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Black Basta and Bl00dy ransomware gangs exploit recent ConnectWise ScreenConnect bugs | #hacking | #cybersecurity | #infosec | #comptia | #pentest | #ransomware


Black Basta and Bl00dy ransomware gangs exploit recent ConnectWise ScreenConnect bugs

Pierluigi Paganini
February 27, 2024

New threat actors have started exploiting ConnectWise ScreenConnect vulnerabilities, including the Black Basta and Bl00dy ransomware gangs.

Multiple threat actors have started exploiting the recently disclosed vulnerabilities, tracked as CVE-2024-1709 (CVSS score of 10) and CVE-2024-1708 (CVSS score of 8.4), in the ConnectWise ScreenConnect software.

ConnectWise recently warned of the following two critical vulnerabilities in its ScreenConnect remote desktop access product:

  • CVE-2024-1709 – CWE-288 Authentication bypass using an alternate path or channel (CVSS score 10)
  • CVE-2024-1708 – CWE-22 Improper limitation of a pathname to a restricted directory (“path traversal”)  (CVSS score 8.4)

Both vulnerabilities were reported on February 13, 2024, through the company vulnerability disclosure channel via the ConnectWise Trust Center. The company is not aware of attacks in the wild exploiting these vulnerabilities, however, due to the higher risk of being targeted by exploits, ConnectWise recommends installing updates as emergency changes within days.  

The issues affect ScreenConnect 23.9.7 and prior, below is the remediation provided in the advisory:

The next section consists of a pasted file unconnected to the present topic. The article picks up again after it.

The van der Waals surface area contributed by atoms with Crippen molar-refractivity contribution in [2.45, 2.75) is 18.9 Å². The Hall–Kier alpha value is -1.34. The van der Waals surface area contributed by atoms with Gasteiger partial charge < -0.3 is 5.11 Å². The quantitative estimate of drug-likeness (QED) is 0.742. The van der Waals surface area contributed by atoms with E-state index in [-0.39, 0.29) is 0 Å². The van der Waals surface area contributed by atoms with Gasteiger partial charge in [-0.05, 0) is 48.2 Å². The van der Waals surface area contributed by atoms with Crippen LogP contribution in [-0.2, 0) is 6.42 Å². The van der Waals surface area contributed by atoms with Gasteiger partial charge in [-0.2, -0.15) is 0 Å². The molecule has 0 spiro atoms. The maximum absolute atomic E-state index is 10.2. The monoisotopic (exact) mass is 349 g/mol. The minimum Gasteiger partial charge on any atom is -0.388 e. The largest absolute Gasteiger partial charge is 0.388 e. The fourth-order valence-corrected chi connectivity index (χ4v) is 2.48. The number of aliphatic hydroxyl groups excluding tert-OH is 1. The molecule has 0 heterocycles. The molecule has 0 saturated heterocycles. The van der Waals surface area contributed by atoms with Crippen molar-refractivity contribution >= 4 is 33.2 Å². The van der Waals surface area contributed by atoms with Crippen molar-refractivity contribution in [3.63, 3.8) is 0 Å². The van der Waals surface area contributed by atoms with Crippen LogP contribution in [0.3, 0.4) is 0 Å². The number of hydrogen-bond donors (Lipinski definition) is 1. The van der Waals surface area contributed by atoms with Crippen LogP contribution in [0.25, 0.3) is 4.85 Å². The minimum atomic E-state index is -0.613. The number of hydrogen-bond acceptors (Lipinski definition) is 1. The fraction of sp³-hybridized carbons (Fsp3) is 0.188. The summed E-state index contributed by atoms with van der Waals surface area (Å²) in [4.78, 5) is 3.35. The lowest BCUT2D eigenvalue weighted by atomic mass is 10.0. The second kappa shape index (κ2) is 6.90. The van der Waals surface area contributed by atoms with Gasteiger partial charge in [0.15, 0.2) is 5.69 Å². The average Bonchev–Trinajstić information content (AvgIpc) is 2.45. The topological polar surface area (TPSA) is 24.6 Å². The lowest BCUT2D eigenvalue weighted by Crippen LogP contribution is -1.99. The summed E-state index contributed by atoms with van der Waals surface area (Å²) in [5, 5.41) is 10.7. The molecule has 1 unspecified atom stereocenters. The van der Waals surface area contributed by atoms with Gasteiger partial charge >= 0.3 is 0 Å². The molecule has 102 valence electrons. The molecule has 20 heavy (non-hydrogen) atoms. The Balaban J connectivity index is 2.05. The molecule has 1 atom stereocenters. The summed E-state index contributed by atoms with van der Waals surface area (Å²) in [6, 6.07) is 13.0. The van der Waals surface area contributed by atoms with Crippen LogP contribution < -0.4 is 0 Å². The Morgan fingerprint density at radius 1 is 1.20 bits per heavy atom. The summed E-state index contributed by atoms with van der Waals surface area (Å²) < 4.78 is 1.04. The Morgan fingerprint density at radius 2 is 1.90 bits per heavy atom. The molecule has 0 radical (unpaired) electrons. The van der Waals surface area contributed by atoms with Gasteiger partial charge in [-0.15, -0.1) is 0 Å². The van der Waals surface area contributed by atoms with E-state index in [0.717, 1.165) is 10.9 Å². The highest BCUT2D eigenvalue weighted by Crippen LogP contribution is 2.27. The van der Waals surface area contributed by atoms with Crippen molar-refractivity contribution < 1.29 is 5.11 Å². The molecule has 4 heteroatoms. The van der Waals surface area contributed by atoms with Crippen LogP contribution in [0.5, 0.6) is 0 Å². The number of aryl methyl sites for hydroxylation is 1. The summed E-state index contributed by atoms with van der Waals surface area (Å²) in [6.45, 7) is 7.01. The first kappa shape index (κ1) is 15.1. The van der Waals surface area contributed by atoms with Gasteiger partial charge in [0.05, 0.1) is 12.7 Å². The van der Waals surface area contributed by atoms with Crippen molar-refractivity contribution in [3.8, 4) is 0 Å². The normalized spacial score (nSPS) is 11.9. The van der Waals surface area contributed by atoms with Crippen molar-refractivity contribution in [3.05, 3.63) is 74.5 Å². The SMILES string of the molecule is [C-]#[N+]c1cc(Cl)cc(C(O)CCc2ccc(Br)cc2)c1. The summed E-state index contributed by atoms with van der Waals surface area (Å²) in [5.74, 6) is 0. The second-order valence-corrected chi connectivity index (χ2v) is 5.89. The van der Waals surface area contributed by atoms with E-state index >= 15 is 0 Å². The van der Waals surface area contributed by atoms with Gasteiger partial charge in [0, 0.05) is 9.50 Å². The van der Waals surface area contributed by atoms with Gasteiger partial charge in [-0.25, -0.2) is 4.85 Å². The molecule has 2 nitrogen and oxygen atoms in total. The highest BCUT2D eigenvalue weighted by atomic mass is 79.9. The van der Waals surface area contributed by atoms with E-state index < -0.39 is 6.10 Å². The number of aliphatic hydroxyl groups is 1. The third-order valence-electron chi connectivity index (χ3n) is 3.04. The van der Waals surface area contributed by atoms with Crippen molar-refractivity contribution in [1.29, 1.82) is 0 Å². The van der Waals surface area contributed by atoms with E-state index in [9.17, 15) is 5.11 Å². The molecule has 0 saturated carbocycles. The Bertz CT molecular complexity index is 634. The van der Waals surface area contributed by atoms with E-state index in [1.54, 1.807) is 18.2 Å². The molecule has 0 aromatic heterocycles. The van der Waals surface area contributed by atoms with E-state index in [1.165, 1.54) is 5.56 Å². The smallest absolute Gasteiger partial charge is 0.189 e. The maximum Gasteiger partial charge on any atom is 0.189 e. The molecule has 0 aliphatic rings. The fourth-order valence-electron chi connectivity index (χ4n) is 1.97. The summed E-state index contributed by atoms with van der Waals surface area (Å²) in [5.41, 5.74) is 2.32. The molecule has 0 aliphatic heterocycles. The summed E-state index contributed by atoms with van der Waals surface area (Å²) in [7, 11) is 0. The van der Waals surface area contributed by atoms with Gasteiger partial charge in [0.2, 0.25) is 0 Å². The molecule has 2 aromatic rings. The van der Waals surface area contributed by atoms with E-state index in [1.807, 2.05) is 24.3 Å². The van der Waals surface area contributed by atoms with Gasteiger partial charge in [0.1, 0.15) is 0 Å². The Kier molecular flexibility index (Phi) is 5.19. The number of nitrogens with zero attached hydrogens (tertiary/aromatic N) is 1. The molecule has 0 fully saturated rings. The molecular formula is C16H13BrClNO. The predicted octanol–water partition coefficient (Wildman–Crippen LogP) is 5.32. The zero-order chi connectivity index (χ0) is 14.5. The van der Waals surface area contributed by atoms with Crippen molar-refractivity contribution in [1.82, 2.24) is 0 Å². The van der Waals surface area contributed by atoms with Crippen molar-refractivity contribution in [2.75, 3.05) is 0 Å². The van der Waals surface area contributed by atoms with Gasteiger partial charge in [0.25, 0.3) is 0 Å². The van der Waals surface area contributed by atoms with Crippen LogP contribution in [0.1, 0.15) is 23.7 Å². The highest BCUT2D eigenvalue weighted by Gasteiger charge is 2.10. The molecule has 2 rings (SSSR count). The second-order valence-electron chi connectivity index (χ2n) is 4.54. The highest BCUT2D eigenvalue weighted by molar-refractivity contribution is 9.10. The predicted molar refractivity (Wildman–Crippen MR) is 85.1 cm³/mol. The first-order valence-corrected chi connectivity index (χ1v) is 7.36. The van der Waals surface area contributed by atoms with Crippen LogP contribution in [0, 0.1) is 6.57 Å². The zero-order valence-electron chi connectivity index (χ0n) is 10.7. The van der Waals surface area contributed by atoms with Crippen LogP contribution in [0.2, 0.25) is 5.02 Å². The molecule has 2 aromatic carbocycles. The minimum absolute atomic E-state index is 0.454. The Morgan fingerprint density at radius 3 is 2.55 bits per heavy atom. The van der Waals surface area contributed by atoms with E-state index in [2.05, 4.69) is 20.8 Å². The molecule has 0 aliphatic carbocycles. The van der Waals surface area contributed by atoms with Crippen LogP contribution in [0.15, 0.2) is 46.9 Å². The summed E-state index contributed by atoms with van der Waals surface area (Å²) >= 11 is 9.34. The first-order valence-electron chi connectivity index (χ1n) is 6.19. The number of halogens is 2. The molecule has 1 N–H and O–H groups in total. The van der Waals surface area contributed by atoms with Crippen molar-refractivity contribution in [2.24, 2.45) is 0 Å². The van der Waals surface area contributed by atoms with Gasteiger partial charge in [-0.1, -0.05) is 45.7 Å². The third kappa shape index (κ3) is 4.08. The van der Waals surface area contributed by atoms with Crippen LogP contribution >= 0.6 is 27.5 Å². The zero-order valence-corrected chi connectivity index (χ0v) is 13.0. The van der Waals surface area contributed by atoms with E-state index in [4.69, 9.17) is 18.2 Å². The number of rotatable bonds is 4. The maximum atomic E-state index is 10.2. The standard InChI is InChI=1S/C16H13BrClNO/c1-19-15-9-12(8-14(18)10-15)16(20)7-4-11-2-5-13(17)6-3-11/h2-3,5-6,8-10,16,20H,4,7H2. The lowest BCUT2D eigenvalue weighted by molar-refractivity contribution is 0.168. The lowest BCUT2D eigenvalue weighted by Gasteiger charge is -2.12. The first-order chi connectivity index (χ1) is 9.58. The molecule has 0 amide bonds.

Two days after the vendor addressed the two vulnerabilities, it also updated its advisory to confirm the ongoing exploitation of both issues.

Trend Micro researchers observed multiple threat actor groups that are exploiting vulnerabilities in ConnectWise ScreenConnect for different purposes, including ransomware deployment, and data exfiltration attacks.

Trend Micro confirmed that Black Basta and Bl00dy ransomware groups are actively exploiting both flaws and shared details about their attack chains.

Black Basta operators exploit the flaws to gain initial foothold on the vulnerable server, then they perform reconnaissance, discovery, and privilege escalation activities.

The gang was observed deploying the popular post-exploitation tool Cobalt Strike.

The attackers were observed searching for members of the ‘domain admin’ group to identify potential high-value targets for further attacks. Then the attackers also added new accounts to the local administrators group and deployed scripts to identify machines that connected to the Active Directory environment within the past 90 days. The attackers attempt to target these machines in further attacks or use them for lateral movement within the target network.

The Bl00dy ransomware group was also observed exploiting the two flaws in campaigns to deploy leaked builders from Conti and LockBit. The ransom notes deployed in the attacks allowed the researchers to link the attacks to the Bl00dy group.

The researchers also observed attacks where threat actors exploited these vulnerabilities in ScreenConnect via the XWorm malware. XWorm is a versatile malware that not only grants threat actors remote access capabilities, but also allows attackers to propagate through networks, exfiltrate sensitive data, and download additional payloads.

After establishing a presence on the susceptible ConnectWise server, we observed threat actors trying to execute PowerShell commands to download and run the XWORM malware.

Trend Micro also spotted threat actors deploying other remote access software, such as Atera and Syncro.

“Following our detailed examination of various threat actors exploiting vulnerabilities in ConnectWise ScreenConnect, we emphasize the urgency of updating to the latest version of the software.” Trend Micro concludes. “Immediate patching is not just advisable; it is a critical security requirement to protect your systems from these identified threats.”

Follow me on Twitter: @securityaffairs and Facebook

Pierluigi Paganini

(SecurityAffairs – hacking, ConnectWise ScreenConnect)





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